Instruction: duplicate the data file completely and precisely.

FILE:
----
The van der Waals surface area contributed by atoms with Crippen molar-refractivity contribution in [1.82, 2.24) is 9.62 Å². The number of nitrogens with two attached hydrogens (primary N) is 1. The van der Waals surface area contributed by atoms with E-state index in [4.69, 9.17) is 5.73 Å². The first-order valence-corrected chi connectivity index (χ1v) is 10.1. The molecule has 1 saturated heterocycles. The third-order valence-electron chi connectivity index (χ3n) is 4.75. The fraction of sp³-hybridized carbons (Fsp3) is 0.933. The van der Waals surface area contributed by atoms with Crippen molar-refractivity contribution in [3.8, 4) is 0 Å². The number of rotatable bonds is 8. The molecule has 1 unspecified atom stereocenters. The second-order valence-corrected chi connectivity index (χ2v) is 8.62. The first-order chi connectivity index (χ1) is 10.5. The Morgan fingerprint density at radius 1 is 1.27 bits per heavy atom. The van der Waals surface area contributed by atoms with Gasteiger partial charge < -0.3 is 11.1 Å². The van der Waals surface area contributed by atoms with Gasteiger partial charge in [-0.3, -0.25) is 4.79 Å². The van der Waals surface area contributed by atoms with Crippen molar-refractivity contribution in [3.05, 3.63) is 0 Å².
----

The van der Waals surface area contributed by atoms with Crippen molar-refractivity contribution in [1.82, 2.24) is 9.62 Å². The number of nitrogens with two attached hydrogens (primary N) is 1. The van der Waals surface area contributed by atoms with E-state index in [4.69, 9.17) is 5.73 Å². The first-order valence-corrected chi connectivity index (χ1v) is 10.1. The molecule has 1 saturated heterocycles. The third-order valence-electron chi connectivity index (χ3n) is 4.75. The fraction of sp³-hybridized carbons (Fsp3) is 0.933. The van der Waals surface area contributed by atoms with Crippen molar-refractivity contribution in [3.8, 4) is 0 Å². The number of rotatable bonds is 8. The molecule has 1 unspecified atom stereocenters. The second-order valence-corrected chi connectivity index (χ2v) is 8.62. The first-order chi connectivity index (χ1) is 10.5. The Morgan fingerprint density at radius 1 is 1.27 bits per heavy atom. The van der Waals surface area contributed by atoms with Gasteiger partial charge < -0.3 is 11.1 Å². The van der Waals surface area contributed by atoms with Gasteiger partial charge in [-0.3, -0.25) is 4.79 Å². The van der Waals surface area contributed by atoms with Crippen molar-refractivity contribution in [3.05, 3.63) is 0 Å².